In her also rather negative assessment of the Mormon moment abroad, Laurie Maffly-Kipp remarked how much the “Americanness of the Mormon faith” has been reinforced by Republican Mormons and their U.S. patriotism. She is also right that in some countries the image of “clean-cut, white-shirted missionary dyads set off alarms within jittery foreign governments” because of the rumor that scores of them work (or will later work) for the CIA.
Many journalists who visited the “Mormon West” this past year were keen on finding a variety of voices – certainly not only official Church representatives because, as several journalists told me, these representatives – “always men” – tend to be “shielding” and are “as courteous and tense as State guides in Moscow in the 1970s”. It explains why an experienced journalist like Daniel Mermet wanted to find a range of independent, stress-free witnesses, from Tea Partyist Tammy to Jim Dabakis. Other journalists did too.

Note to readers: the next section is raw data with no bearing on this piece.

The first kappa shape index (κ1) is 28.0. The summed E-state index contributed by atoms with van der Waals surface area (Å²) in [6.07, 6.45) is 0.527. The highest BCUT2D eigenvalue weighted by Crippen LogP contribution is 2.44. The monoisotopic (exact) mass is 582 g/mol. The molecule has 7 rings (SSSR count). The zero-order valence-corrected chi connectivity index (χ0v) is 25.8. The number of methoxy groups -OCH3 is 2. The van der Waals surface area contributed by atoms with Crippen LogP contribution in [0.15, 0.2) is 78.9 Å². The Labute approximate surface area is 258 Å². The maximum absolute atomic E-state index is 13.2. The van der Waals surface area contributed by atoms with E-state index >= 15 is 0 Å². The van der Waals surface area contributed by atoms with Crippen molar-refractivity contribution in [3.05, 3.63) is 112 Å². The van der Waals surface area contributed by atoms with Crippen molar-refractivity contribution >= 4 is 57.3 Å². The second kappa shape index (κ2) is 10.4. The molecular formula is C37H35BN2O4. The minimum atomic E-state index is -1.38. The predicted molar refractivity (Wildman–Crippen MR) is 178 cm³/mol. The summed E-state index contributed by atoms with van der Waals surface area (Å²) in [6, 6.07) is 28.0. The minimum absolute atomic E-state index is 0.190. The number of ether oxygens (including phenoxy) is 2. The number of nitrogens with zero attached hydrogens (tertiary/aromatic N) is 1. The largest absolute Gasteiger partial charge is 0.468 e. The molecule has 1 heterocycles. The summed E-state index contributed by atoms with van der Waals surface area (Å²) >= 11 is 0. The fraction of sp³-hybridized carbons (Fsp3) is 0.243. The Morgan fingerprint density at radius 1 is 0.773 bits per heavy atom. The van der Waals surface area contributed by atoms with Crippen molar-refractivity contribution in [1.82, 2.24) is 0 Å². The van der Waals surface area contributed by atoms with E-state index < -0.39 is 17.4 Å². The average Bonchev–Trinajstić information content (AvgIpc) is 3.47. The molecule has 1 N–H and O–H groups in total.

Thank you, Jim. In his warm, jovial way, Jim steadfastly defended the Church by rectifying misconceptions and by pointing at positive developments in terms of tolerance and diversity – all the more credible because he speaks as an unconventional Mormon, gay, and Democrat. Interviews with Jim can be found in national outlets such as the German Frankfurter Allgemeiner, the Belgian De Standaard, and the French France Inter (start at 34′ 50″). In the latter interview, he bursts with enthusiasm: “Mormons are big hearts, they’re generous, they are warm, they are great neighbors. I’ve lived here for many years. I’m the gay head of the Democratic party and I have had only great exchanges with Mormon church leaders.” Jim reassures audiences that the Church has no political ambitions. He points at the Church’s emphasis on the human side of immigration. Sure, a moment later he lambasts Republican “extremists” in the Utah legislature, but clarifies “it doesn’t come from the Church”.